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Duolingo big in Korea but not yet in Korean

Nov 12,2019
Jorge Mazal, vice president of product at Duolingo, speaks to reporters at a press event held in southern Seoul. [LINK COMMUNICATIONZ]
Duolingo says it is serious about Korea, though for Koreans using the language app, they have to understand English or Chinese first to study anything but English.

Pittsburgh-based Duolingo, which was started by Luis von Ahn and Severin Hacker in 2012, already supports 37 languages. It has more than 300 million downloads. Its business model is largely based on ads and a paid service for users who want to remove the ads. The company was valued at $700 million two years ago.

“Korea is a very exciting market for Duolingo,” said Jorge Mazal, vice president of product at Duolingo, at a press event held in southern Seoul on Monday.

Mazal visited Korea to study Duolingo users and non-users in Korea. “We have more than 2 million registered Duolingo users in Korea already, and that number is growing fast. Koreans like to learn many languages. The most popular one is English.”

“The Korean market for us is smaller than other markets but fast growing. It is strategically important in that we want to make sure that we support that growth and serve the users. Korea is obviously a major economy in the world, and we feel there’s a big opportunity here,” Mazal added.

Internal data from Duolingo shows people in Korea are very committed to learning languages, and they are very disciplined and consistent in using the product, according to Mazal.

Duolingo is different from other education apps in that it makes language education free, fun and accessible for everyone in the world, argues Mazal.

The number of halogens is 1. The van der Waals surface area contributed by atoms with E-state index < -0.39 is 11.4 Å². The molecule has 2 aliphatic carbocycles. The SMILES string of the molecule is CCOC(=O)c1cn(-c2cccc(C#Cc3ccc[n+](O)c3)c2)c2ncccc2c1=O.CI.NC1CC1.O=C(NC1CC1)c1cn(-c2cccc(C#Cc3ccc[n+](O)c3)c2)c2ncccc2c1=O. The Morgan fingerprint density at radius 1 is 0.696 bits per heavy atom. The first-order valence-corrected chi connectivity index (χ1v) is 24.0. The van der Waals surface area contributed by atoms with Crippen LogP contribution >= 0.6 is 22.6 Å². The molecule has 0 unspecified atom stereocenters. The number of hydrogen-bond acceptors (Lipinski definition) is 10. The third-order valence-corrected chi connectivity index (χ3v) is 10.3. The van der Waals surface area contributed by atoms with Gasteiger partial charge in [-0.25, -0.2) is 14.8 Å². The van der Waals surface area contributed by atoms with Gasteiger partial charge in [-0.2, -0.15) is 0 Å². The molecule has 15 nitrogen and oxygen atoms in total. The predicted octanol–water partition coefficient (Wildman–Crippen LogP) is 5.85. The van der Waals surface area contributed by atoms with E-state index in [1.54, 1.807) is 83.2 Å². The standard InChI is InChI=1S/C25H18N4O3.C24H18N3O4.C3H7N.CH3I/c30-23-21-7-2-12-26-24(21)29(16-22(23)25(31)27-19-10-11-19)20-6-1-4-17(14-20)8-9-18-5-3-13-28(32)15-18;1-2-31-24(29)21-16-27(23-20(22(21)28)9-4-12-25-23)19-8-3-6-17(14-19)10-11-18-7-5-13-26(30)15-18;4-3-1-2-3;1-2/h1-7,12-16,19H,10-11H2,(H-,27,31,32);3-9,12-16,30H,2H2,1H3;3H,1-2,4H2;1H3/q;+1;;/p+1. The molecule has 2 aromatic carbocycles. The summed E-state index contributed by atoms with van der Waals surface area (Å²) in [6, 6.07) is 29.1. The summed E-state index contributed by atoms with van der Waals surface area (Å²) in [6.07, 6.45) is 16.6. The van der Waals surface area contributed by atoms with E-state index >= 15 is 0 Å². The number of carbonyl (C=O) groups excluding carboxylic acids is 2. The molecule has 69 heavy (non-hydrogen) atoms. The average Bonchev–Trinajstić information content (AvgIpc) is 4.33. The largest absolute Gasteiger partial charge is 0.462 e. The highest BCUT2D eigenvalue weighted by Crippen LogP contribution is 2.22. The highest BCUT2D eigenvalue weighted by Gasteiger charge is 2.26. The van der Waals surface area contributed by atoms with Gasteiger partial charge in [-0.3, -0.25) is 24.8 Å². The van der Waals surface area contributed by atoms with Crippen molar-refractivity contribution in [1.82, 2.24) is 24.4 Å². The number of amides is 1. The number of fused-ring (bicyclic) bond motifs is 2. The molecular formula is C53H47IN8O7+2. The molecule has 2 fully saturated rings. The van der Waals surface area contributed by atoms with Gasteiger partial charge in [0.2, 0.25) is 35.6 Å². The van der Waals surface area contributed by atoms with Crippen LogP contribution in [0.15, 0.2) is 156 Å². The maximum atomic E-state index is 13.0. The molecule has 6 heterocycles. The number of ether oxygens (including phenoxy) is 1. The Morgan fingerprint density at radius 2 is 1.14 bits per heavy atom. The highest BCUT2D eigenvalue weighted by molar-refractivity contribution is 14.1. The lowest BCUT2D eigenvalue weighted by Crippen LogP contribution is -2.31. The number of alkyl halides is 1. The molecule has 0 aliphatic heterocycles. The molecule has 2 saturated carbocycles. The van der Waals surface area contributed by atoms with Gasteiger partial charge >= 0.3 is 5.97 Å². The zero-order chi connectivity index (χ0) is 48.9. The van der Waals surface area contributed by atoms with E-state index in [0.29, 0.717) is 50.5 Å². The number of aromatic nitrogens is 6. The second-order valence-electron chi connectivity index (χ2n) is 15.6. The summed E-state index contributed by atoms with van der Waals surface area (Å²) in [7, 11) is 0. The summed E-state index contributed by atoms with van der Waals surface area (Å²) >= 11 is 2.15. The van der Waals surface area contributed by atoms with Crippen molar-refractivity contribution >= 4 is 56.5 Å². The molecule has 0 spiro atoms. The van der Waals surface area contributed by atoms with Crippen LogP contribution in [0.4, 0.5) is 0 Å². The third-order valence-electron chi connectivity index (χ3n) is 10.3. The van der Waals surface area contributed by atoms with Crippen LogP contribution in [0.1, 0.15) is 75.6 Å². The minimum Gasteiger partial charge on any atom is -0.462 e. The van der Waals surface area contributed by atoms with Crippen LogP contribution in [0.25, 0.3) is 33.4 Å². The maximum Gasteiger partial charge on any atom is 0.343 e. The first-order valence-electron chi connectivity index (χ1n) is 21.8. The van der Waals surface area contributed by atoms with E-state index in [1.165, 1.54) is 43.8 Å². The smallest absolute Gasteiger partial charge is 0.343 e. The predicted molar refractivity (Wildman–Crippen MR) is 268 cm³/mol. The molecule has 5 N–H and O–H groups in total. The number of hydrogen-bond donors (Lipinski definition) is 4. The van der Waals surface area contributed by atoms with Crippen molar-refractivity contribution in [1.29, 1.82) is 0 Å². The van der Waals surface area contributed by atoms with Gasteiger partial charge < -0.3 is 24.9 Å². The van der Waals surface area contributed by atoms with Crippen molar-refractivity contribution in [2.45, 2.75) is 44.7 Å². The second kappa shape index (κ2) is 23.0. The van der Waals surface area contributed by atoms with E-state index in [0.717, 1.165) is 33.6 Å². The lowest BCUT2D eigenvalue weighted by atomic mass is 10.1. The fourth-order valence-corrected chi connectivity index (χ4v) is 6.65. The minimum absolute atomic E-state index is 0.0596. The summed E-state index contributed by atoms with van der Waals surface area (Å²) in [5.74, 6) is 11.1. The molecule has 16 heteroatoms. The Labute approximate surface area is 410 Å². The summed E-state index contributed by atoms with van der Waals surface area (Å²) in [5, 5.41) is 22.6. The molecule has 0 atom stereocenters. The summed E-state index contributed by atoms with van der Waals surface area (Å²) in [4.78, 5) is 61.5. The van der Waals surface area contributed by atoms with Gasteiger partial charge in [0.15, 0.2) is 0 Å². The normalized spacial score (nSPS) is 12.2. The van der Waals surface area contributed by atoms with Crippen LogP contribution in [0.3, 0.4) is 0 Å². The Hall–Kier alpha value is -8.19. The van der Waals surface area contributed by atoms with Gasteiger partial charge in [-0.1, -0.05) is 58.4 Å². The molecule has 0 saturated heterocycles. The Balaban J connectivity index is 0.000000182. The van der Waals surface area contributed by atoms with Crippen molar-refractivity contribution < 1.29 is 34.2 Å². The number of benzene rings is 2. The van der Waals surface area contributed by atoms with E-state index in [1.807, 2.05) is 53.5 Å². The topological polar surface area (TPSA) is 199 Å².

Duolingo has adopted a “gamified” method to learning by allowing users to level up or giving out virtual currency that they can spend in a virtual shop.

Users can also compete against friends. The intention is to get people engaged in the game without getting distracted.

That’s why Duolingo considers anything that distracts people as its competitors, instead of other language education apps, according to Mazal.

“What would I do in my free time if I didn’t have Duolingo?” This is the question Duolingo hopes people will ask themselves.

Despite its announcement to expand the Korean market, the company has not made a significant investment in the country.

Currently, Korean users can only learn non-English languages via English. Mazal said Duolingo doesn’t yet have specific plans as to when it will support non-English-language learning via Korean.

It also doesn’t have an office in Korea and doesn’t have plans to expand from the current offices in the United States and China.

BY JIN MIN-JI [jin.minji@joongang.co.kr]


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